Spider-Man: No Way Home is not worth the hype

Steven Watts

Image by Liam Killian

I’m personally not a fan of the Marvel Cinematic Universe (MCU). Their unchanging formula and excessive use of CGI stifle the creativity of even the best directors. When I see Taika Waititi or Chloe Zhao at the helm of a film, I expect something new, exciting and different; but when they have control of an MCU film, we get the same thing as always. 

Here’s what I imagine is written in the screenwriter’s notebook: A generic protagonist is having a tough time until they are given the responsibility of having a superpower. An over-the-top antagonist is introduced. A few witty one-liners later, the hero and villain fight in a giant CGI battle, and despite all odds, the hero wins.

In spite of my usual disdain for the MCU, I was actually pretty excited for Spider-Man: No Way Home. I grew up watching Andrew Garfield and Tobey Maguire playing everyone’s favorite web-slinging superhero in their respective films, and I was looking forward to seeing them back on the big screen. Unfortunately, their return ended up falling victim to terrible directing by Jon Watts, poor writing  a convoluted plot that has as many holes as a box of donuts. Because the movie has been out for over a month now, I think it’s fair game to do a spoiler-heavy review, so if you haven’t seen the movie, consider this your warning.

Spider-Man: No Way Home follows a distressed Peter Parker after his secret identity is revealed to the world, which is right where Spider-Man: Far From Home left off. After Parker and his friends don’t get into Massachusetts Institute of Technology (I think it’s strange that they all assumed they would), he goes to Dr. Strange in hopes that he can cast a spell to make the world forget who he is. When Parker alters  Strange’s spell a number of times, the multiverse opens and villains from other universes start coming to Tom Holland’s world. 

The entire premise of the movie was flawed. Holland makes the claim that all of the villains that were sent to him died fighting Spider-Man in their respective universes, but they didn’t. Doc Ock was reformed by the end of his movie and sacrificed his life to save the city. Sandman was also reformed by the end of his movie and did not die fighting Spider-Man, and the same goes for the lizard. The villains that came also supposedly knew that Spider-Man was Peter Parker. The problem is, Electro didn’t know Peter’s secret identity. Dane Dehaan’s Green Goblin did, but he wasn’t in the film. No Way Home’s lazy writing can be picked apart so easily and it’s plot falls apart completely.

My biggest problem with the film, though, is the fan service. I watched all eight other Spider-Man movies in preparation for No Way Home. I thought that would make me enjoy the movie even more, but instead I felt like every line and shot in the film was recycled. Even when Holland was grieving the loss of Aunt May at her grave, the shot had the exact same composition of when Garfield visited Gwen’s grave. I don’t know why Jon Watts felt like he had to draw emotion from past movies instead of making new memorable moments. The worst case of fan service came from one scene towards the end of Act I. What is Matt Murdock (who portrays MCU hero “Daredevil” in his own series) doing in this movie? He gets thrown into one scene that makes no sense and has no real purpose besides telling fans, “Look, another character that you like!”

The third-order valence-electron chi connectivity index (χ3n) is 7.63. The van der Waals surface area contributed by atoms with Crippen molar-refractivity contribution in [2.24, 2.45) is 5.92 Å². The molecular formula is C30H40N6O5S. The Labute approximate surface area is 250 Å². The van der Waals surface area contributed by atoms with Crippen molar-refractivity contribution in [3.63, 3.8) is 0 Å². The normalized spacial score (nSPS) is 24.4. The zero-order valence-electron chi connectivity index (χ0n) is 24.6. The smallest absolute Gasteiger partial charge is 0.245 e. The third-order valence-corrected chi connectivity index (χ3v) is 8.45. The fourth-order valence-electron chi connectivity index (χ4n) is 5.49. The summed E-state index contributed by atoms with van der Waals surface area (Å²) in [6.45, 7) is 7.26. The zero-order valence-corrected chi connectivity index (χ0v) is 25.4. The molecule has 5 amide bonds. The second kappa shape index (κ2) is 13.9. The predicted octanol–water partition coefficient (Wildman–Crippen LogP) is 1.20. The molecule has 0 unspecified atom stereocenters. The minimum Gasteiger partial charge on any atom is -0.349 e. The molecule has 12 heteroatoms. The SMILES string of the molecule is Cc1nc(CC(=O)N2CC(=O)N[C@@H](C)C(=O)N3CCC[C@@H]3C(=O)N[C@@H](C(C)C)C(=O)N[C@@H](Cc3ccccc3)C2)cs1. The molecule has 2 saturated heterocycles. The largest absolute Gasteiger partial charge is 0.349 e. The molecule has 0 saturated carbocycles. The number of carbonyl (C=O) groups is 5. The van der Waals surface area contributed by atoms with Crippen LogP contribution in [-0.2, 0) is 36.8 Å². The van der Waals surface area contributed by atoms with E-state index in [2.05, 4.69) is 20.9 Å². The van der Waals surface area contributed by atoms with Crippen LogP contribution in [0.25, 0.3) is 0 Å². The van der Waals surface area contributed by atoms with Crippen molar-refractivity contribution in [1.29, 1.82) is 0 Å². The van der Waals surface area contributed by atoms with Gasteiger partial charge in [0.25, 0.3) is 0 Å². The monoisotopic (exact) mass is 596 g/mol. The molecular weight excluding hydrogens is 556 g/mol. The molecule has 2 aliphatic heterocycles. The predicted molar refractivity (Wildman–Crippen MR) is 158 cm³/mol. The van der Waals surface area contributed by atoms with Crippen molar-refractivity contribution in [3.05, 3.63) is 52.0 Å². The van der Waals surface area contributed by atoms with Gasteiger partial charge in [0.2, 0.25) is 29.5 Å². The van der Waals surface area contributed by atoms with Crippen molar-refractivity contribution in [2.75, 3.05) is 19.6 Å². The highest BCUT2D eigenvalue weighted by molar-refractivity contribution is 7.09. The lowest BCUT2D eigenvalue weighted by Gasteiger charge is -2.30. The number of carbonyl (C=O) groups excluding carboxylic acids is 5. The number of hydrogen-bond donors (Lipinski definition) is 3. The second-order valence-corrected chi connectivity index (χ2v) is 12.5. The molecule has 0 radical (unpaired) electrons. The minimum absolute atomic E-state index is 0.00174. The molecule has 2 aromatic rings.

Tom Holland’s acting was surprisingly great. I’ve never thought of Holland as a very talented actor, but No Way Home proved me wrong. Unfortunately, he wasn’t given enough of the attention in his own movie. There are 14 characters that I would consider having an important role in No Way Home, and it’s impossible to give all of them enough attention in two and a half hours. When Aunt May was killed, Holland gave some of the best acting I’ve seen in a superhero movie and then Watts cuts the moment short to introduce two more characters: Garfield’s and Maguire’s Peter Parkers. The two past Spider-Men returning brought so much excitement, many bad jokes and completely took away the emotional gravity of the loss of the last family that Holland’s Peter had left. 

That’s not a new phenomenon, though, because MCU movies always shy away from the emotional moments that make other superhero content so much better than theirs. When I think of one of my favorite superhero moments, I think of Mark Grayson in Invincible pleading to his father to remember the beauty of humanity. No Way Home doesn’t give the audience enough time to actually feel the impact of any of the consequences that the characters experience, so there aren’t any moments where you really feel connected to Holland’s Peter. 

Speaking of Spider-Man: Into the Spider-Verse, it feels like a poor decision to make a multiverse Spider-Man movie after that masterpiece. The entire time I was watching No Way Home, I wished I was watching that instead, a testament to its great character work and writing.

Even the end of the movie also left me wanting more. Jon Watts does not know how to direct a swinging scene, which is pivotal to Spider-Man,  and that’s been apparent since Homecoming. When I saw the colors of Holland’s new suit, I was so excited. I was ready to see the brand new, friendly neighborhood Spider-Man. Instead, we can’t even see the new outfit becauseWatts gives us a swinging scene where everything is a blur and the lighting is extremely dark to distract from more poor CGI. 

Spider-Man: No Way Home was a complete disappointment to me. Its one star comes from Holland and Garfield’s performances. It’s a shame that it’s being recognized as one of the greatest movies of all time by fans who are blinded by nostalgia. I know that this movie will age poorly—it’s just a matter of time. 

 

Spider-Man: No Way Home – 1/5 Stars